Music

Fairytale of New York: 30 Years On

Christmas has the reputation of being the season of goodwill to all men. A time of happiness and a time where people can gather and share and be merry. It’s never that perfect though. There are constant reports of people who seem to either be in circumstances that just match up to what looks like an impossible vision of Christmas.

Christmas music often far too happy. Jingle bells and major chords flood the charts yet again as the familiar songs enter the public consciousness. The glockenspiel intro to Mariah Carey’s ‘All I Want For Christmas Is You’ immediately signals the incoming onslaught of the same ten songs being played throughout your Christmas shopping experience. Then at some point Noddy Holder screams “IT’S CHRIIIIIIIISTMAAAAAAAS!”

In the United Kingdom, there’s one song that’s played more than any other at Christmas. It’s not even a Christmas song, but is set around the time. It’s not a happy song and it doesn’t portray an attempt at making Christmas a positive time: ‘The Fairytale of New York’ by The Pogues and Kirsty McColl.

If you want a run through of the history of the song, your best bet is to give the Wikipedia article a read. It’s quite long and goes into quite some depth about Pogue’s singer Shane McGowan’s long process about writing the song and recording it (here’s a taster: it took two years from writing to record and release). But it was a process that led to the UK’s most played Christmas song.

On a surface level, it mixes in instruments and styles that you don’t see in other Christmas songs. From the solo piano accompanying McGowan’s singing about being thrown in a jail cell, to the duet bringing forth a full blown Irish song with accordions, harps and a full string section. There’s no jingle bells in sight.

There’s the witty lyrics that are performed perfectly by McGowan and McColl’s delivery. Everyone knows the “Merry Christmas you arse, I pray God it’s our last” line, but lyrics tell a much more interesting story that expands a little when you read into them.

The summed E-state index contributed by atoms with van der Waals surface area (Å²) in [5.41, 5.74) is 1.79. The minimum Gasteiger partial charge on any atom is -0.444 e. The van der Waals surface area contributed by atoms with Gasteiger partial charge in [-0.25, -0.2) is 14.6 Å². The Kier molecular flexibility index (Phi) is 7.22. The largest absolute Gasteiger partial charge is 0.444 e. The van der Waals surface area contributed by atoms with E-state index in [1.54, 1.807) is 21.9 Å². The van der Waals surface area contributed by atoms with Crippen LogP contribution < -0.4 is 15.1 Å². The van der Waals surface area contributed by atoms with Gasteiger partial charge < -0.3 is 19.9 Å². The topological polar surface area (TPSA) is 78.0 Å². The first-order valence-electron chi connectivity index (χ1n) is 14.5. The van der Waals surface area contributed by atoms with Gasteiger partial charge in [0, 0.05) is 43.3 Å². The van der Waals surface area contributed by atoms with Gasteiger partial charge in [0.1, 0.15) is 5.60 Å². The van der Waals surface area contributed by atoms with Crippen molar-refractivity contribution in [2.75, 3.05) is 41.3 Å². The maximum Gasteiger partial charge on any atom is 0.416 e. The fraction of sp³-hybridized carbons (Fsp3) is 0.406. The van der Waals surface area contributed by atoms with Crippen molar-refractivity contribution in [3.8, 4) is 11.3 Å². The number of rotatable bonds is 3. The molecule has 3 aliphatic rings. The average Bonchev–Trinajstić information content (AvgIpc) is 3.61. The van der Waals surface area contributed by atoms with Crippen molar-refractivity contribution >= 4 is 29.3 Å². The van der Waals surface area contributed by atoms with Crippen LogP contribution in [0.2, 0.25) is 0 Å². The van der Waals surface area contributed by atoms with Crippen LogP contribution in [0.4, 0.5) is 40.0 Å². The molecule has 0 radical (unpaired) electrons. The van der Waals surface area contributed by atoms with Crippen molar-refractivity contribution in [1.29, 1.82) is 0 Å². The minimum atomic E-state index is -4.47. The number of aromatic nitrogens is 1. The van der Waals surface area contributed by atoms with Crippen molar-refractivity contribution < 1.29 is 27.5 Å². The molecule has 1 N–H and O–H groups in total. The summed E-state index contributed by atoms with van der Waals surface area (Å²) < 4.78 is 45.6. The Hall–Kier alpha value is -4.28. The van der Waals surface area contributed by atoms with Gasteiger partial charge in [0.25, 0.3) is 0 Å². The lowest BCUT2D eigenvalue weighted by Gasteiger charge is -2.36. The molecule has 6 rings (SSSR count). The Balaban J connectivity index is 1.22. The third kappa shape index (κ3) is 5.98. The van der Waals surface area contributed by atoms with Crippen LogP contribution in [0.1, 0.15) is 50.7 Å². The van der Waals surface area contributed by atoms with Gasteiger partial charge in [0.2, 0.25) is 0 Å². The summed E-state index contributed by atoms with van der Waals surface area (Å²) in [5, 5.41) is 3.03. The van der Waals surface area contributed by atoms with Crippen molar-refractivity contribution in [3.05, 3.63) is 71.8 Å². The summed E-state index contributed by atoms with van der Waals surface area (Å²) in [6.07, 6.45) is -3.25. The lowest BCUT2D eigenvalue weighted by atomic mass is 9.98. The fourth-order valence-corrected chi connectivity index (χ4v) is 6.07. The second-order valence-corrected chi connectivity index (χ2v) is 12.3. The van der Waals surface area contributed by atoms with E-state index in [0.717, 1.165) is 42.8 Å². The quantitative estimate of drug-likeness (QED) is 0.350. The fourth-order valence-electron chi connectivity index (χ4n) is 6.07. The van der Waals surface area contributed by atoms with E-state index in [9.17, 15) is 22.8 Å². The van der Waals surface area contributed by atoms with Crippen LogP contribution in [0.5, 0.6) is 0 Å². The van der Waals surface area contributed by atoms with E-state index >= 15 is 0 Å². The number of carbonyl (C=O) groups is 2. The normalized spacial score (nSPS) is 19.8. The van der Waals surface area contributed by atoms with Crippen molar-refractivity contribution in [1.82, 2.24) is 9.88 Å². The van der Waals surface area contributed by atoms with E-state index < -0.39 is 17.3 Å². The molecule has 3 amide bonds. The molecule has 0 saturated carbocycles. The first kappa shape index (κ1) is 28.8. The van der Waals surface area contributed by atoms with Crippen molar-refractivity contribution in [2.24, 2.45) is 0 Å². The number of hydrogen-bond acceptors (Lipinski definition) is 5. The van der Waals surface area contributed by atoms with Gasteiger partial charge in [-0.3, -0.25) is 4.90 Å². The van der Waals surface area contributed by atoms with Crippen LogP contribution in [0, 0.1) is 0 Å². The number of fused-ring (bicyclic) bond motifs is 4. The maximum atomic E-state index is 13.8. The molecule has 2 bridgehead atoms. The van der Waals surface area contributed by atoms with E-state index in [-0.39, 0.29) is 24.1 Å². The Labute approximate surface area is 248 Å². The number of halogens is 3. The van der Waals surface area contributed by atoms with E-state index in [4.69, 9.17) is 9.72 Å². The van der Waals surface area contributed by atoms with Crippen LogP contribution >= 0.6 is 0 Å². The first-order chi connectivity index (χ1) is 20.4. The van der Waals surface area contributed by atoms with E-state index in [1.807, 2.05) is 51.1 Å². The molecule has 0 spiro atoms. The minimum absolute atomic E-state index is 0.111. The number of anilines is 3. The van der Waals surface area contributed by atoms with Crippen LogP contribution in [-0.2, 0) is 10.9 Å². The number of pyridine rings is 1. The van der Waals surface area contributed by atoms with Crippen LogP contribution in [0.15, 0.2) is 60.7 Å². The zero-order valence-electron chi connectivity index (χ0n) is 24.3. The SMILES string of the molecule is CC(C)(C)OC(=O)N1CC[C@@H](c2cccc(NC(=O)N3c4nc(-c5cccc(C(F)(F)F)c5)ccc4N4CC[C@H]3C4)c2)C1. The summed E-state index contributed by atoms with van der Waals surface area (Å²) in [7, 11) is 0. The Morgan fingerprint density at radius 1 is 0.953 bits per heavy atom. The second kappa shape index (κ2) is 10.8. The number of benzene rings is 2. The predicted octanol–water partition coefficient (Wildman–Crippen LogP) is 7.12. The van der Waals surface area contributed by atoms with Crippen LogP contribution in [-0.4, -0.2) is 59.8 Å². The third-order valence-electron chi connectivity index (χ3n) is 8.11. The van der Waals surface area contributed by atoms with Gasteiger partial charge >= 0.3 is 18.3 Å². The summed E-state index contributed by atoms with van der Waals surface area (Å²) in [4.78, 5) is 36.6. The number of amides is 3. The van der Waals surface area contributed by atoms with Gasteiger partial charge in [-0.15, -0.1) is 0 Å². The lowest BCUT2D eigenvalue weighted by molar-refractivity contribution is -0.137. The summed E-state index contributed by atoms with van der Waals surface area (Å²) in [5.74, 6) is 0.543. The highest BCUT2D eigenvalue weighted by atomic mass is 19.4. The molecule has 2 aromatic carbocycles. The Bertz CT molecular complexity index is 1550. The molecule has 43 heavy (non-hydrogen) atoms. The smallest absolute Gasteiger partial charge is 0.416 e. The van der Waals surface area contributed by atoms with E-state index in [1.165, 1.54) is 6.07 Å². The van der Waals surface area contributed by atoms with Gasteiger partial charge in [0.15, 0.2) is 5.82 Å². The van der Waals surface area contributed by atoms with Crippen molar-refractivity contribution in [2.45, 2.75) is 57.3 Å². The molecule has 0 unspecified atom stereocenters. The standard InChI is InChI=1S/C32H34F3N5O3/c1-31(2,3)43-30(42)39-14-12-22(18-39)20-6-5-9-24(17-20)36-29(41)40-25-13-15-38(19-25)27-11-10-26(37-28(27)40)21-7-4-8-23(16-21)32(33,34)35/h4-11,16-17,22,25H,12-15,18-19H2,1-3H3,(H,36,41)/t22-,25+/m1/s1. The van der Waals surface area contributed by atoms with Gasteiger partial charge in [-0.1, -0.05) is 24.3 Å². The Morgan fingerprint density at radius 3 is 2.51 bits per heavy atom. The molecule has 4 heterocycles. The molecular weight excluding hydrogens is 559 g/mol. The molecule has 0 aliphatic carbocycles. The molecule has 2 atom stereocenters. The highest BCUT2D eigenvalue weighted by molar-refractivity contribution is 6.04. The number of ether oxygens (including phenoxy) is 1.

McGowan’s male protagonist is a drunkard who is thrown into a jail cell with another drunk man who sings a song that reminds him of a woman he knows/knew. The rest of the song is a conversation between McGowan and McColl’s characters that condenses a whole relationship narrative in a short amount of time. We see a story of a damaged relationship from what we can assume is a wannabe starlet meeting a man who promises her the world. As the song unfolds, we see it’s not a happy one, with plenty of conflict of broken dreams.

Yet as the song carries on – we see what looks like a mellowing of the male character as he admits that they need to compromise. It’s open ended enough to question whether it’s a happy ending. But is it? The song is a complete dream from McGowan. The relationship could very well be over and is he rewriting the ending so that he can come across as the better man? Is he trying to tell himself a story to make himself feel better? Is he trying to self-redeem himself?

What this reduces the song to, is a story of events from an unreliable narrator. McGowan has said that the song isn’t a Christmas song; but is set at Christmas.

It’s someone trying to find the goodwill within himself in the season of…oh, goodwill. But the real nature of the song makes it feels like a question of what goodwill actually is. Is it making yourself feel good? Is it even real? Is it a…fairytale?

Fairytales have lasted throughout the ages; and even after thirty years this has lasted as the UK’s most listened to Christmas song. This song might as well join them.

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